JEL: G21 G23 G28 O16
    Date: 2014–06
  10. By: Atucha, Ana Julia; Labrunée, María Eugenia
    Abstract: La necesidad de contar con información sobre las características productivas y laborales de la región a partir de estimaciones de indicadores generados localmente fundamentó que sean reanudadas las estimaciones del Producto Bruto Geográfico -PBG- en el Municipio de General Pueyrredón. El estudio obtuvo el nuevo año base 2004 e incluye mediciones de la Economía No Observada (ENO) con el objetivo de mejorar la captación de las actividades económicas y de ese modo, ofrecer una imagen más ajustada de la economía local. El objetivo de este escrito es presentar el método utilizado en las estimaciones del PBG para la incorporación de la ocupación faltante. Se describen con ese fin, desde la óptica de las Cuentas Nacionales, las principales definiciones operativas y formas de medición de la Economía No Observada propuesta por los organismos internacionales pertinentes, y el método adoptado a nivel local, denominado método italiano. Los principales resultados hallados, medidos en términos de cantidad de ocupados y valor agregado, indican que se incluyeron más de 77 mil trabajadores al PBG local, quienes en promedio, incorporaron un 67 porciento adicional de valor agregado, sin sumar las estimaciones de los servicios propios de las vivienda y el servicio doméstico, las cuales también son consideradas parte de la ENO.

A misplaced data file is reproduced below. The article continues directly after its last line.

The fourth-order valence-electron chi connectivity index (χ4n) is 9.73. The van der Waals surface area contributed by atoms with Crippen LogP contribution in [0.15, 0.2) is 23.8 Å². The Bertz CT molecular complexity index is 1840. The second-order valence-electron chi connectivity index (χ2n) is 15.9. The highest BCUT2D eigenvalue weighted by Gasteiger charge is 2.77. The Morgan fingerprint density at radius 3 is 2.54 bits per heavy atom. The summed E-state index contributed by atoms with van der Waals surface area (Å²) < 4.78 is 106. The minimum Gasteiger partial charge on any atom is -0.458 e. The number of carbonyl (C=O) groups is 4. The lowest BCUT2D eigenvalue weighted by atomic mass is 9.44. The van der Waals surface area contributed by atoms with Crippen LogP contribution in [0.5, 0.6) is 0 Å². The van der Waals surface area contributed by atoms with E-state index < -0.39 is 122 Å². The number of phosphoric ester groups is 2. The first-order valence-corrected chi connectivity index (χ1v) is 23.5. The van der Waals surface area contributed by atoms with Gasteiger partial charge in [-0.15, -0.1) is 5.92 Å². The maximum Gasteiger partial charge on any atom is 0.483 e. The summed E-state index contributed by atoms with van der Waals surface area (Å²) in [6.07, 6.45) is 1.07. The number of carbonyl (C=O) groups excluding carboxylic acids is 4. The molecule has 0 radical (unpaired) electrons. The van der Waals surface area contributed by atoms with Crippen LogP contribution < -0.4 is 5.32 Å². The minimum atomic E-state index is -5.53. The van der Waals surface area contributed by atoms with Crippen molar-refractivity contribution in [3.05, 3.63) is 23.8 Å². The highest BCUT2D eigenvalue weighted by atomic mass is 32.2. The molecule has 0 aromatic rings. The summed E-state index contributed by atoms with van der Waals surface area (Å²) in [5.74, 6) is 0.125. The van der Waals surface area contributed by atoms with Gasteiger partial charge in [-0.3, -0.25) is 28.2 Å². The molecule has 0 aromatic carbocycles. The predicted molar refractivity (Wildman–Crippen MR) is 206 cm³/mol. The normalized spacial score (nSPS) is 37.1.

Keywords: Economía Sumergida; Medición; Producto Bruto Geográfico; Partido de General Pueyrredon
    Date: 2013
  11. By: Martin, María José
    Abstract: En el presente trabajo analizaremos el instituto de salidas no documentadas reglado en los arts. 37 y 38 y normas concordantes de la Ley 20.628 de impuesto a las ganancias, en relación a su naturaleza jurídica, procedencia del cómputo de gastos, posibilidad de deducción de créditos fiscales, la viabilidad de su aplicación al caso de comprobantes apócrifos o incompletos, los pronunciamientos judiciales relacionados y las consecuencias en el ámbito penal.
    Keywords: Salidas no Documentadas; Facturación; Evasión Tributaria
    Date: 2013–08